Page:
Even before his family relocated to Charlotte, North Carolina in 2004, however, Khan had begun to take an interest in Islam. He ditched his baggy pants for jalabiyas, the long white robes traditionally favored by Saudis. He joined two Islamic groups, but neither espoused violence.

But with the move south, Khan took a turn towards radicalism. In 2004, after watching online videos of suicide bombers blowing themselves up at American military checkpoints in Iraq, Khan began to openly support Osama bin Laden and Al Qaeda and to express that support on-line.

In 2007, shortly after Osama bin Laden released a communiqué, The New York Times reported that Khan, who had launched a blog called "A Martyr, God Willing" in Arabic, praised the al Qaeda leader, and beseeching Americans to "take his message with great seriousness."

In one of his only interviews, Khan told The New York Times that his favorite online video showed a suicide bomber striking a US base in Iraq.

"It was something that brought great happiness to me," Khan said.

Khan spent years in his parents' Charlotte basement blogging, posting al Qaeda messages, and becoming increasingly radicalized by the war in Iraq. His blog's popularity rose as his rhetoric became more extreme.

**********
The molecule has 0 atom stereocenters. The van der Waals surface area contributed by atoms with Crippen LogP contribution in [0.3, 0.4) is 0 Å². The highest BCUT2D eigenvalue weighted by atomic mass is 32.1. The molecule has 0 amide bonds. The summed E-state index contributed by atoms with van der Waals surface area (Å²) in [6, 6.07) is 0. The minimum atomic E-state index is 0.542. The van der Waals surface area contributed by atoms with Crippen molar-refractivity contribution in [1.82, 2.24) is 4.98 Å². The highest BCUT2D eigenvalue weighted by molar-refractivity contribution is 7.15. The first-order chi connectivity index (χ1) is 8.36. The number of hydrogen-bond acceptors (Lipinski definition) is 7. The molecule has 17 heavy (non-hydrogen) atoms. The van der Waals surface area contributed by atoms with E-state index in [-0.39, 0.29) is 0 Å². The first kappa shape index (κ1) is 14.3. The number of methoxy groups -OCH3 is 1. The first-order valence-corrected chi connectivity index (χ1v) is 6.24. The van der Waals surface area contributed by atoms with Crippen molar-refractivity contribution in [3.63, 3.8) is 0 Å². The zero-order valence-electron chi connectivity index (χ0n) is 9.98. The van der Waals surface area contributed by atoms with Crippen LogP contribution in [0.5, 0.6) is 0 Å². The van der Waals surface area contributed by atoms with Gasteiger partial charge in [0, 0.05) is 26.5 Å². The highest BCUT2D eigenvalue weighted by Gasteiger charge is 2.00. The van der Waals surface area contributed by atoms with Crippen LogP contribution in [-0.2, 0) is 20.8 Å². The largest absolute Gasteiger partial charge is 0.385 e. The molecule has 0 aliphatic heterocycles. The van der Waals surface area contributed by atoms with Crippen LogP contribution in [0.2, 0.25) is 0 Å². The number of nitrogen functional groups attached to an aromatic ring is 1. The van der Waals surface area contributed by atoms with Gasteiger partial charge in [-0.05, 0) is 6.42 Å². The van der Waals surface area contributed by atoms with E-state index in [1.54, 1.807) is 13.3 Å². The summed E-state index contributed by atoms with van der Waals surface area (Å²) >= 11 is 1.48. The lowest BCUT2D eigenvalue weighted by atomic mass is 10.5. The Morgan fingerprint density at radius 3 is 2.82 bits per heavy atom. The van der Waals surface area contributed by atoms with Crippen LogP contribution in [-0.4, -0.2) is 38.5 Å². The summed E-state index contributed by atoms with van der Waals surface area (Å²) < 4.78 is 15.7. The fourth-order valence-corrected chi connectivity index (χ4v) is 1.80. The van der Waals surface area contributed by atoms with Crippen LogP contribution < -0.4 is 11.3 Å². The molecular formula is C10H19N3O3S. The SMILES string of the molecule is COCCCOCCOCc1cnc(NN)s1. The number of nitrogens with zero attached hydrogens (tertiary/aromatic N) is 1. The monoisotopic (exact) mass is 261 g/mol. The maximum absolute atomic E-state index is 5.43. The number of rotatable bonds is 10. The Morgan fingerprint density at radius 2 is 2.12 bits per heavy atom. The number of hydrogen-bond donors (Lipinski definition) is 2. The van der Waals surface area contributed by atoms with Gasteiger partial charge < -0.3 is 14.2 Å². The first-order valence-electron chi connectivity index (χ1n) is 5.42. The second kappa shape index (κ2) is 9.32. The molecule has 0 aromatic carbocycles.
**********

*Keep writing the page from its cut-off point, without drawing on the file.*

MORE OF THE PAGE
In 2009, he started a precursor to Inspire called Jihad Recollections, saying, "We have decided to take it upon ourselves to produce the first jihadi magazine in English." In the third issue, amidst calls for jihad and attacks against non-Muslims, Khan devoted space to a gushing review of a product dear to the hearts of American jihadis and infidels alike, Apple's iPhone 3. According to Khan, iPhone was "quickly becoming a standard as opposed to just another phone. With over 35,000 applications available, it becomes a joke when we hear about the so-called 'iPhone killers'."

According to Oren Segal, a researcher at the Anti-Defamation League who has followed Khan's online rhetoric since 2004, Khan left the U.S. for Yemen in October 2009, which is around the time the fourth and final issue of Jihad Recollections appeared. In Yemen, he launched Inspire, and after his arrival in Yemen, say U.S. authorities, his online efforts had been in conjunction with AQAP.

Inspire's second edition, which was published before the October 2010 printer bomb attempt and included Khan's claim to be "Al Qaeda to the core," featured a photo of the Chicago skyline, which U.S. intelligence and law enforcement officials think was a tip-off of the terror group's intention to address the bombs to Jewish targets in Chicago.

"He's a model of what Americans can do in the propaganda sphere," said Segal.  "He's what's next.  His message resonates and appeals to Western audiences."

Copyright 2011 ABC News Radio


U.S. Citizen and Creator of Al Qaeda English-Language Magazine Proud to be a Traitor

Photo Courtesy - Getty Images(NEW YORK) -- Al Qaeda on the Arabian Peninsula has released a second issue of their online English-language magazine called Inspire, which U.S. officials say is designed to incite and recruit Western extremists to undertake terrorist activity and attacks.  The magazine’s second issue includes an article from Samir Khan, an American citizen from North Carolina who left for Yemen last year and is believed by U.S. officials to be the creator of the magazine, which is a collection of articles on conducting attacks and messages from terrorist leaders.